Obviously the standard procedure is to join the new DC to the domain and run dcpromo to promote new DC/demote old DC, but with no hardware-based VPN in between the two DCs that's not really an option :(

'I'm not about to get involved in creating a Remote Access VPN from the DC itself,...it is THAT BAD,...and I am just not even going to go there.'

Well as much as I'd like to not get involved, it's a little late for me :(
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by:pwindell
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That's what I was afraid of.  The new servers are HyperV virtual machines.  Not only is there no budget for hardware, there's no place to put it.

Then you have to "make a place",...it isn't like it takes a lot of room to put something that is smaller than a bottle of soda,... and they have to adjust their budget.  A budget is just a budget,...it is a best guess at what it takes to accomplish something.  If they underestimated the cost then they just have to spend more than they expected,..it is just that simple.  I don't play that game with people when I am doing projects,...it costs what it costs and they have to deal with it. Of course by the same token I don't let someone else who doesn't know what is required do the estimating either,....and then expect me to stay within it.

Obviously the standard procedure is to join the new DC to the domain and run dcpromo to promote new DC/demote old DC, but with no hardware-based VPN in between the two DCs that's not really an option :(

Sure you can.  Start with the new DC in the physical location with the old one,...then move it afterwards.  Even if the new one is a VM that doesn't change the principle.  At worst you have to create a temp box Hyper-V box and store the VM on an external USB drive then move it to the new location.  If you can't create a temp Hyper-V then use Virtual Server or VirtualPC and then convert it from that to Hyper-V afterwards.   If the old DC is going to be removed then forget creating a new DC and just run a Physical-to-Virtual Converter (P2V converter) to convert the Physical machine to a VM and transport the VM to the new location.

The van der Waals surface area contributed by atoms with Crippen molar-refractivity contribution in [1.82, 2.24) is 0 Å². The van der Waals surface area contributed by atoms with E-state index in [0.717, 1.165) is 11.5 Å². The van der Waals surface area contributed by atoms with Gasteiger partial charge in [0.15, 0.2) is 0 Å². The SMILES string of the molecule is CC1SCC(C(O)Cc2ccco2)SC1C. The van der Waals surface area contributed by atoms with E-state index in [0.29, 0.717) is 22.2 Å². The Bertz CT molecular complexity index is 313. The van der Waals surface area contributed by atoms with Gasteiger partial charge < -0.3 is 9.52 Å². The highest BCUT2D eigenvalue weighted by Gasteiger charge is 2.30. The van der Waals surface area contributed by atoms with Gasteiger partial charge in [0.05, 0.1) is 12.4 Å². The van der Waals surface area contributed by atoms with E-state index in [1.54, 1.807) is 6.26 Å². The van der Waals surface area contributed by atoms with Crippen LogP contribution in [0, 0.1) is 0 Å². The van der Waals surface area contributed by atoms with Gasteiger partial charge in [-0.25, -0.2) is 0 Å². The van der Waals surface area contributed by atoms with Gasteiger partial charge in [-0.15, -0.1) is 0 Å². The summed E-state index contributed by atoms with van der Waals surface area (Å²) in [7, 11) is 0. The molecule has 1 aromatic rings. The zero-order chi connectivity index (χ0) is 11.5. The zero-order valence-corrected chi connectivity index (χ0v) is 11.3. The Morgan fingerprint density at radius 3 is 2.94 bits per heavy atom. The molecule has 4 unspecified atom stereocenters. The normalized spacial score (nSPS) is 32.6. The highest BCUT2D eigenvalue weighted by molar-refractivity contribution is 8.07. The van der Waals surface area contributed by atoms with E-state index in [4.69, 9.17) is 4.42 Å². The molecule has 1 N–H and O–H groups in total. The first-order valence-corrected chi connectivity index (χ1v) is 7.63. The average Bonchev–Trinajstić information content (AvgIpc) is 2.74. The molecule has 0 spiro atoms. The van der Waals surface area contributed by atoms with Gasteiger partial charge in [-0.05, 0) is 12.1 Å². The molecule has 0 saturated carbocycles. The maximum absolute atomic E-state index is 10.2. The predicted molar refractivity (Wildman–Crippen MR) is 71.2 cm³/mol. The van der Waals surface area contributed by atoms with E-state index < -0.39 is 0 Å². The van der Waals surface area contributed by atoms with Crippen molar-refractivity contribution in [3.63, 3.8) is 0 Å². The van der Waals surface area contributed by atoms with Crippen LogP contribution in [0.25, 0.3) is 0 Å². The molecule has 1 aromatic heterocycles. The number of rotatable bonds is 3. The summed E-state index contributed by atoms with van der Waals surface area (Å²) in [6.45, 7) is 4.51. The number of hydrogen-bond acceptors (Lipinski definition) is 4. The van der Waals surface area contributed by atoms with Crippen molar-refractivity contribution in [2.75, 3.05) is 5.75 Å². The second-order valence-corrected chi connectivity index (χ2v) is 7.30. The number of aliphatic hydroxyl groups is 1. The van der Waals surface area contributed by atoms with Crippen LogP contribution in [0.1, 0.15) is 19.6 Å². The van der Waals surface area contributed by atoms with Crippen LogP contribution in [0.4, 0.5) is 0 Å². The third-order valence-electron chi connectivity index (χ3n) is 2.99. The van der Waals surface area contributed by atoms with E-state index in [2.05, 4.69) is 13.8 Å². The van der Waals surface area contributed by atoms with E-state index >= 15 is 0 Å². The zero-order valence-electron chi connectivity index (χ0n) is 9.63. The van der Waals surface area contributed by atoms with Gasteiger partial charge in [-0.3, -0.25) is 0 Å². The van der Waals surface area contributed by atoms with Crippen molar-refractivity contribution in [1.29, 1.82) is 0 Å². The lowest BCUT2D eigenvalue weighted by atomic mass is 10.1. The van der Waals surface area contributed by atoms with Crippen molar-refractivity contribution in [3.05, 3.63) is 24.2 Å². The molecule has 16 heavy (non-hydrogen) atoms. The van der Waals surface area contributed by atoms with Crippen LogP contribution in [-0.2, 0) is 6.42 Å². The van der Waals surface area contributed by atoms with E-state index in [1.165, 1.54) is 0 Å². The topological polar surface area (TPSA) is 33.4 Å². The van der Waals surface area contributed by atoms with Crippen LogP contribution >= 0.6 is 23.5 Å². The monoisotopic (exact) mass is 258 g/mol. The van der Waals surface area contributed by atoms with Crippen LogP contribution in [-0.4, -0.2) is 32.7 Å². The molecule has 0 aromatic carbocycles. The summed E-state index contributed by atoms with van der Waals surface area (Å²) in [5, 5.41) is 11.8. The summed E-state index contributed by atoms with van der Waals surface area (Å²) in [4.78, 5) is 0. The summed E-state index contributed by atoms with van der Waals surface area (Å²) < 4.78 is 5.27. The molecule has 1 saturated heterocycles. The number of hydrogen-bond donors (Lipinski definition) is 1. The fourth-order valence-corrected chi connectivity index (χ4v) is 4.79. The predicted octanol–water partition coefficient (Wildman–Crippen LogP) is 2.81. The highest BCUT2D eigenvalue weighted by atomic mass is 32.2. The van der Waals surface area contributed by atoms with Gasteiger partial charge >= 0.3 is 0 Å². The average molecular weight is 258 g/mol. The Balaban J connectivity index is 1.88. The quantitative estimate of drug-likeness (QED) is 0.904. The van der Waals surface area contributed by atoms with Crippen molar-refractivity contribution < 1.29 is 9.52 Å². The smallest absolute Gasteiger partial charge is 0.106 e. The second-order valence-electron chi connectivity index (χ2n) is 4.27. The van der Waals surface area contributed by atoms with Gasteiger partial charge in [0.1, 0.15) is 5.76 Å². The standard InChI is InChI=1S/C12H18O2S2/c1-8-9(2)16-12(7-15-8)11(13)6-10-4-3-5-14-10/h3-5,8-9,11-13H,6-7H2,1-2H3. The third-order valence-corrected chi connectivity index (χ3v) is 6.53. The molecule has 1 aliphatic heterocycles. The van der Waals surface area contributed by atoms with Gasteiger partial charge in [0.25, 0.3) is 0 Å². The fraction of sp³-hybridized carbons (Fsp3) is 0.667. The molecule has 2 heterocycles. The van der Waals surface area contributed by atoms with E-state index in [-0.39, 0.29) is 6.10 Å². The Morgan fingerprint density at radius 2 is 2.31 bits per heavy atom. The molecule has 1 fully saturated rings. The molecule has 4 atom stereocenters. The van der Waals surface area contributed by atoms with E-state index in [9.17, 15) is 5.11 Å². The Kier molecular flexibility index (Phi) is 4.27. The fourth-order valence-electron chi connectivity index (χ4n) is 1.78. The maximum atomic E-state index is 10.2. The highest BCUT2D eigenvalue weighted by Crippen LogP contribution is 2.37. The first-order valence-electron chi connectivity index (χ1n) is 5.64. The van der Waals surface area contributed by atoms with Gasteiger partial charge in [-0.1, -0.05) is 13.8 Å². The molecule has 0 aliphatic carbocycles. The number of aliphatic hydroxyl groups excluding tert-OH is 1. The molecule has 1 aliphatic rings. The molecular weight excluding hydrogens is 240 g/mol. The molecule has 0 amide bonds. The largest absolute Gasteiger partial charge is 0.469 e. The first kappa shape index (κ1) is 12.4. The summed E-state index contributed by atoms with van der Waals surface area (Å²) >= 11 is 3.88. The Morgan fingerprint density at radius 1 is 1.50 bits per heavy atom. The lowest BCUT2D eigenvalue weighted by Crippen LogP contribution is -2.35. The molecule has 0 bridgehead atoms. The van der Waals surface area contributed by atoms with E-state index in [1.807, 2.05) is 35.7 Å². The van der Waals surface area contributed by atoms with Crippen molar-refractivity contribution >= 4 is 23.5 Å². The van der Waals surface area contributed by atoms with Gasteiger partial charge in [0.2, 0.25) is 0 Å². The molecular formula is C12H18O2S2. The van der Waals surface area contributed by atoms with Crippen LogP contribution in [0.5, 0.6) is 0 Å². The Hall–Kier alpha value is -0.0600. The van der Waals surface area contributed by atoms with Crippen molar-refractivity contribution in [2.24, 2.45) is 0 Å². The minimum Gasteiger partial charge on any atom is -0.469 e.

'I'm not about to get involved in creating a Remote Access VPN from the DC itself,...it is THAT BAD,...and I am just not even going to go there.'

Well as much as I'd like to not get involved, it's a little late for me :(


Well I'll get the coffin ready so when you shoot yourself in the head we have a place where we can stick ya  :-)
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by:siliconrockstar
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' I don't let someone else who doesn't know what is required do the estimating either,'

Yeah I got the short stick on this one.  Guy who sold them the VMs already told them a price and then didn't tell me the full extent of the project.  It was my understanding that someone else was handling all the sticky networking issues and I'd just have to migrate to the new DC.

'Start with the new DC in the physical location with the old one'

Old DC is running Server 2003, no HyperV.  New remote DC is running Server 2008 and since it's a VM it has no HyperV capabilities.  Their LAN is in Little Rock AR, and I'm near the datacenter north of Dallas, Texas, so I don't have physical access to either location.  Imaging their current server wouldn't be of any use as they are dead set on migrating to Server 2008.

Pretty sure they're hosed with their current config.  I'm getting in touch with the VM hosting company to see if they can provide a point to point VPN solution.
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by:pwindell
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Here's one scenaio:
1. In Little Rock run a P2V Converter to convert the old DC to a VM.  It is a non-destructive process, the old DC is not damaged by it.
2. Ship the VM to Texas on an external Hard Drive
3. Run the VM in Texas in an isolated environment and introduce the new 2008 VM to it.
4. Run the ForestPrep, DomainPrep on the "old" DC (VM)
5. Do the normal process with DCPromo of Promote...Replicate....demote the old
6. Now you have VM of a 2008 DC that has the Domain replicated to it.